The Greek Orthodox Church of Antioch adheres to the Eastern Orthodox Church, which is composed of several autocephalous jurisdictions united by common doctrine and by their use of the Byzantine rite. They are the second largest Christian denomination within Christianity in Lebanon. Historically, these churches grew out of the four Eastern Patriarchates (Jerusalem, Antioch, Alexandria, and Constantinople) of the original five major episcopal sees (the Pentarchy) of the Roman Empire which included Rome. The final split between Rome and the Eastern Churches, who came to oppose the views and claims of the Popes of Rome, took place in 1054. From that time, with the exception of a brief period of reunion in the fifteenth century, the Eastern Churches have continued to reject the claims of the Patriarchate of Rome (the Catholic Church) to universal supremacy and have rejected the concept of papal infallibility. Doctrinally, the main point at issue between the Eastern and Western Churches is that of the procession of the Holy Spirit and there are also divergences in ritual and discipline.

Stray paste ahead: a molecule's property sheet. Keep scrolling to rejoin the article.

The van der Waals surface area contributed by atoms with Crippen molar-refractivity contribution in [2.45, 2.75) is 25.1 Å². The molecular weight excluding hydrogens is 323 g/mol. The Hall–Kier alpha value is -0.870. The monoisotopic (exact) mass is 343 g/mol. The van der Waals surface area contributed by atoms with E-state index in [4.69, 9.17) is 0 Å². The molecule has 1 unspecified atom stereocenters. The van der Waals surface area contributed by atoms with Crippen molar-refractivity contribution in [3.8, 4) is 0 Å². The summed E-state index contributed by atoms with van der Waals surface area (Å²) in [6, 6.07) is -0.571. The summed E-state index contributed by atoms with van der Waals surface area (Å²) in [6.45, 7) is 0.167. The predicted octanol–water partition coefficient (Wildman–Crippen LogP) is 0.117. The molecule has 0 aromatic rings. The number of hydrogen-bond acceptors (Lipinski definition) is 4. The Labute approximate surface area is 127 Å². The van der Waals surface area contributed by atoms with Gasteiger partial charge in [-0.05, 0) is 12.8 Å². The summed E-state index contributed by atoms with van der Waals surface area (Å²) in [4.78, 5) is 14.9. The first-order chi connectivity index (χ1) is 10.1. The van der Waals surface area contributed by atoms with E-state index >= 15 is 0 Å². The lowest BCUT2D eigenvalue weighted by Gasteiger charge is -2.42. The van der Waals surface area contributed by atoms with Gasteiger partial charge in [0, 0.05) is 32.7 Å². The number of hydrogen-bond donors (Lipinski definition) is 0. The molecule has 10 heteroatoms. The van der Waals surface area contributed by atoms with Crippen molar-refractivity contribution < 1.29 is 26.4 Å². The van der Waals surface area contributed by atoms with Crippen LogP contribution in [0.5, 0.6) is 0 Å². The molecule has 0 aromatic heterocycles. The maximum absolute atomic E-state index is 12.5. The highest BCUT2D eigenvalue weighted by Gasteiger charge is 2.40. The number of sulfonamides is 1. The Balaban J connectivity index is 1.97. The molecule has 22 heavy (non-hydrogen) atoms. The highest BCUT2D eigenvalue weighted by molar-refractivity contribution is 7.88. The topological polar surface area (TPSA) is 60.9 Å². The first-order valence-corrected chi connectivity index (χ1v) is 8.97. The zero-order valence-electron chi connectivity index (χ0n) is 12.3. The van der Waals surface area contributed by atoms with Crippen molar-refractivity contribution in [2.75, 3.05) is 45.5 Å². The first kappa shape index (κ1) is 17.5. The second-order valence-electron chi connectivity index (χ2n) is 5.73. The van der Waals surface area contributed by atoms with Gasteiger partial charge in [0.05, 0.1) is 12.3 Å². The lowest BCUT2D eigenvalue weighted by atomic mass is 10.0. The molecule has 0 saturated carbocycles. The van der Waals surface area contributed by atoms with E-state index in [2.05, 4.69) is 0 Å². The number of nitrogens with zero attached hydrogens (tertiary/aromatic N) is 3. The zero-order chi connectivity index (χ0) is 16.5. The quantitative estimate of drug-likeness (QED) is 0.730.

The Greek Orthodox include many free-holders, and the community is less dominated by large landowners than other Christian denominations. In present-day Lebanon, the Eastern Orthodox Christians have become increasingly urbanized, and form a major part of the commercial and professional class of Beirut and other cities. Many are found in the Southeast (Nabatieh/Beqaa) and North, near Tripoli. They are highly educated and well-versed in finance. The Greek Orthodox church has become known in the past for its pan-Arab orientation, possibly because it exists in various parts of the Arab world. The Greek Orthodox church has often served as a bridge between Lebanese Christians and the Arab countries.